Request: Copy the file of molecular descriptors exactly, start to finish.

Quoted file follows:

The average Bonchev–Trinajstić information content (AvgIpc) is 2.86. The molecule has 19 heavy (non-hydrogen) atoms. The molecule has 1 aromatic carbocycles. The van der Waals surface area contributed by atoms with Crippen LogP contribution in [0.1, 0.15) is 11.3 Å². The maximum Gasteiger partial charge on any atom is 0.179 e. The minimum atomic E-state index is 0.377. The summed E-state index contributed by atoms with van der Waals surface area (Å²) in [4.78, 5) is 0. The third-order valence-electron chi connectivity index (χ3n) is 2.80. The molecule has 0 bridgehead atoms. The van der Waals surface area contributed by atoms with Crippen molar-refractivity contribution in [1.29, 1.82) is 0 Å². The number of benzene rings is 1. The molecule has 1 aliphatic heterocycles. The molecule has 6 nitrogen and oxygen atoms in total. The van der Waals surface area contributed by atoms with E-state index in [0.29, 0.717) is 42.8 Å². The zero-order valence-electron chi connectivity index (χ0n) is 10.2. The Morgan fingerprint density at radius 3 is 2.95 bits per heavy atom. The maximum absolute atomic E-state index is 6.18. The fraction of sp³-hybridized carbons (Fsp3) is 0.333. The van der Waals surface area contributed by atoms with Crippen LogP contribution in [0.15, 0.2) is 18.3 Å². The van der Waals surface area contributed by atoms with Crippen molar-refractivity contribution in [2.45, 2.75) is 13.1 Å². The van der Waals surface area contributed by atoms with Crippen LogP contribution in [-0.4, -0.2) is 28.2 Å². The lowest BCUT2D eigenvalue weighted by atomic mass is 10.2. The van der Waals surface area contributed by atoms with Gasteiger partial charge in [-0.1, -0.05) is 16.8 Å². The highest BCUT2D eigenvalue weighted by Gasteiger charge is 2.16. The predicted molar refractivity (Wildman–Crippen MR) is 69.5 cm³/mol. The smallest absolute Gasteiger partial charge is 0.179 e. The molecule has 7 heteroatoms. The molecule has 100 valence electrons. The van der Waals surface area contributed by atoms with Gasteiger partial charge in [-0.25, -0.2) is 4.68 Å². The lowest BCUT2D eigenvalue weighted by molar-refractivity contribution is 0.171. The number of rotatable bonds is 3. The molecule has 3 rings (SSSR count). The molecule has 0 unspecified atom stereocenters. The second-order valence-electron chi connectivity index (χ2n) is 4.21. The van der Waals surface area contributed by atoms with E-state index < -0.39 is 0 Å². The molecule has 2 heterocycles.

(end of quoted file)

The average Bonchev–Trinajstić information content (AvgIpc) is 2.86. The molecule has 19 heavy (non-hydrogen) atoms. The molecule has 1 aromatic carbocycles. The van der Waals surface area contributed by atoms with Crippen LogP contribution in [0.1, 0.15) is 11.3 Å². The maximum Gasteiger partial charge on any atom is 0.179 e. The minimum atomic E-state index is 0.377. The summed E-state index contributed by atoms with van der Waals surface area (Å²) in [4.78, 5) is 0. The third-order valence-electron chi connectivity index (χ3n) is 2.80. The molecule has 0 bridgehead atoms. The van der Waals surface area contributed by atoms with Crippen molar-refractivity contribution in [1.29, 1.82) is 0 Å². The number of benzene rings is 1. The molecule has 1 aliphatic heterocycles. The molecule has 6 nitrogen and oxygen atoms in total. The van der Waals surface area contributed by atoms with E-state index in [0.29, 0.717) is 42.8 Å². The zero-order valence-electron chi connectivity index (χ0n) is 10.2. The Morgan fingerprint density at radius 3 is 2.95 bits per heavy atom. The maximum absolute atomic E-state index is 6.18. The fraction of sp³-hybridized carbons (Fsp3) is 0.333. The van der Waals surface area contributed by atoms with Crippen LogP contribution in [0.15, 0.2) is 18.3 Å². The van der Waals surface area contributed by atoms with Crippen molar-refractivity contribution in [2.45, 2.75) is 13.1 Å². The van der Waals surface area contributed by atoms with Crippen LogP contribution in [-0.4, -0.2) is 28.2 Å². The lowest BCUT2D eigenvalue weighted by atomic mass is 10.2. The van der Waals surface area contributed by atoms with Gasteiger partial charge in [-0.1, -0.05) is 16.8 Å². The highest BCUT2D eigenvalue weighted by Gasteiger charge is 2.16. The predicted molar refractivity (Wildman–Crippen MR) is 69.5 cm³/mol. The smallest absolute Gasteiger partial charge is 0.179 e. The molecule has 7 heteroatoms. The molecule has 100 valence electrons. The van der Waals surface area contributed by atoms with Gasteiger partial charge in [-0.25, -0.2) is 4.68 Å². The lowest BCUT2D eigenvalue weighted by molar-refractivity contribution is 0.171. The number of rotatable bonds is 3. The molecule has 3 rings (SSSR count). The molecule has 0 unspecified atom stereocenters. The second-order valence-electron chi connectivity index (χ2n) is 4.21. The van der Waals surface area contributed by atoms with E-state index < -0.39 is 0 Å². The molecule has 2 heterocycles.